The Rap on Rap.

Essay by bkobraCollege, Undergraduate October 2005

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"You're looking at a guy who teaches inner-city kids and who is telling you face to face that he has problems with kids based upon the rap music" (Bill O'Reilly, "The O'Reilly factor"). American TV and radio talk show host Bill O'Reilly along with many other media outlets have heavily criticized rap artists for glorifying violence and promoting bad behavior. Critics argue that kids listening to rap music will adopt their 'gangsta' personas, demote women, and adopt bad behavior. However, musicians sing or write songs about their experiences and rappers are not any different. The content of rap music is assembled through a rapper's connection with their geographic environment. Rappers defend themselves by claiming that rap is an art form and they rap on what they see and the harsh realities they face everyday in their geographic environment. Rappers are also able to financially support their friends and families and create jobs within the struggling community.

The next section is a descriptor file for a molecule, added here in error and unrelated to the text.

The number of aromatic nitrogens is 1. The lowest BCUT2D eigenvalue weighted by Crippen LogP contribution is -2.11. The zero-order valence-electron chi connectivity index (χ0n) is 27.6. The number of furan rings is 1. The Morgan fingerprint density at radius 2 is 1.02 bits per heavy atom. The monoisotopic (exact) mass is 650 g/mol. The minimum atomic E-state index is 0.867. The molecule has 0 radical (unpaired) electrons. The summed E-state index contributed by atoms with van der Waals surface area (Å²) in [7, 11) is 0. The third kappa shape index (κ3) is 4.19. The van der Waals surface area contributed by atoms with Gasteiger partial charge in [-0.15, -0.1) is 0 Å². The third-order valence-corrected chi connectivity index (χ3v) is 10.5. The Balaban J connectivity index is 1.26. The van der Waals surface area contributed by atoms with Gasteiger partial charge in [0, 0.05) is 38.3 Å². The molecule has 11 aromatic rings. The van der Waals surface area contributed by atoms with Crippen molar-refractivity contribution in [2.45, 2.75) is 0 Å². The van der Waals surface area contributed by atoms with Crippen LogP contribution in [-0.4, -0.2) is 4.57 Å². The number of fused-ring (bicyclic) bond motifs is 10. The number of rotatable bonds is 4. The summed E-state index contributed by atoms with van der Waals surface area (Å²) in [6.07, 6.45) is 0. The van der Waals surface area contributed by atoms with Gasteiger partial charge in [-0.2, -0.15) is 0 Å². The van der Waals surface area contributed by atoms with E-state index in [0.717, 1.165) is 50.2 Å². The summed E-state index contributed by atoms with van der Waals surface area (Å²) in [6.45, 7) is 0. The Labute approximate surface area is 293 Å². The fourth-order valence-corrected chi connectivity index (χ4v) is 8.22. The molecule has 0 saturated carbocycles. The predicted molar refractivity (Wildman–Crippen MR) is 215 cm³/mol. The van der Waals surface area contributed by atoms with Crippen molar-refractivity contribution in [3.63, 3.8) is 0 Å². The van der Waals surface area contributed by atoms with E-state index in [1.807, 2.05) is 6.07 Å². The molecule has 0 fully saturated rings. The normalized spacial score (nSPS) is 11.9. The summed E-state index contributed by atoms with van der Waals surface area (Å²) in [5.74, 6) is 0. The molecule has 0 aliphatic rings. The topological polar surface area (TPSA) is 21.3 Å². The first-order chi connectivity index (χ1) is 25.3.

However, because of the lack of opportunities in that environment, participation in activities like drug dealing and gangs has increased. My objective is to explore how spaces, regional divisions, and communities influence rap artists and by doing this I will attempt to answer why rappers include lyrics that promote bad behavior in their songs. The paper examines the effects of all these on the contents of rap.

Hip hop has been built through the relationship with their environment. In both past and present, local places have shaped and influenced rap artists. 'Tagging' in the neighborhood was also linked closely to the development of Hip Hop in different areas and territories. Tagging is the practice of using markers or spray paint to write one's name on public property (Forman 2000, p25). In the early days, hip hop culture always maintained local ties and an element...